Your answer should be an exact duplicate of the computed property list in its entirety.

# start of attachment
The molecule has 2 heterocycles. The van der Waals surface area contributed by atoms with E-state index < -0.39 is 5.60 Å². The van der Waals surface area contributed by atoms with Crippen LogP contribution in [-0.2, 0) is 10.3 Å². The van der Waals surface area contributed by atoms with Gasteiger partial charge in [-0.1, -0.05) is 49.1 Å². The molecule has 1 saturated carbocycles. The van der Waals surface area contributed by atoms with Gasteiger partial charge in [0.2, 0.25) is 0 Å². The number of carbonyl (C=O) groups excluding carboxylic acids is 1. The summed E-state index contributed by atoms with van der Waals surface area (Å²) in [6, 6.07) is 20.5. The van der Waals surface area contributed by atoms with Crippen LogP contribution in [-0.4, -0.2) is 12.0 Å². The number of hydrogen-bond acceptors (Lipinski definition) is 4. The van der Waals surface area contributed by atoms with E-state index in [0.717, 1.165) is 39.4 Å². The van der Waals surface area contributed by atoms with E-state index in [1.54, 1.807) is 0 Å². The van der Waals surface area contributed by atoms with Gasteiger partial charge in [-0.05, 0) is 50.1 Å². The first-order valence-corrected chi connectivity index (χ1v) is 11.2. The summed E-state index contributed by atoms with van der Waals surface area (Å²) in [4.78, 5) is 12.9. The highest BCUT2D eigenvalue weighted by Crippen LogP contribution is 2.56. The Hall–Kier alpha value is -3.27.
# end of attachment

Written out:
The molecule has 2 heterocycles. The van der Waals surface area contributed by atoms with E-state index < -0.39 is 5.60 Å². The van der Waals surface area contributed by atoms with Crippen LogP contribution in [-0.2, 0) is 10.3 Å². The van der Waals surface area contributed by atoms with Gasteiger partial charge in [-0.1, -0.05) is 49.1 Å². The molecule has 1 saturated carbocycles. The van der Waals surface area contributed by atoms with Gasteiger partial charge in [0.2, 0.25) is 0 Å². The number of carbonyl (C=O) groups excluding carboxylic acids is 1. The summed E-state index contributed by atoms with van der Waals surface area (Å²) in [6, 6.07) is 20.5. The van der Waals surface area contributed by atoms with Crippen LogP contribution in [-0.4, -0.2) is 12.0 Å². The number of hydrogen-bond acceptors (Lipinski definition) is 4. The van der Waals surface area contributed by atoms with E-state index in [0.717, 1.165) is 39.4 Å². The van der Waals surface area contributed by atoms with E-state index in [1.54, 1.807) is 0 Å². The van der Waals surface area contributed by atoms with Gasteiger partial charge in [-0.05, 0) is 50.1 Å². The first-order valence-corrected chi connectivity index (χ1v) is 11.2. The summed E-state index contributed by atoms with van der Waals surface area (Å²) in [4.78, 5) is 12.9. The highest BCUT2D eigenvalue weighted by Crippen LogP contribution is 2.56. The Hall–Kier alpha value is -3.27.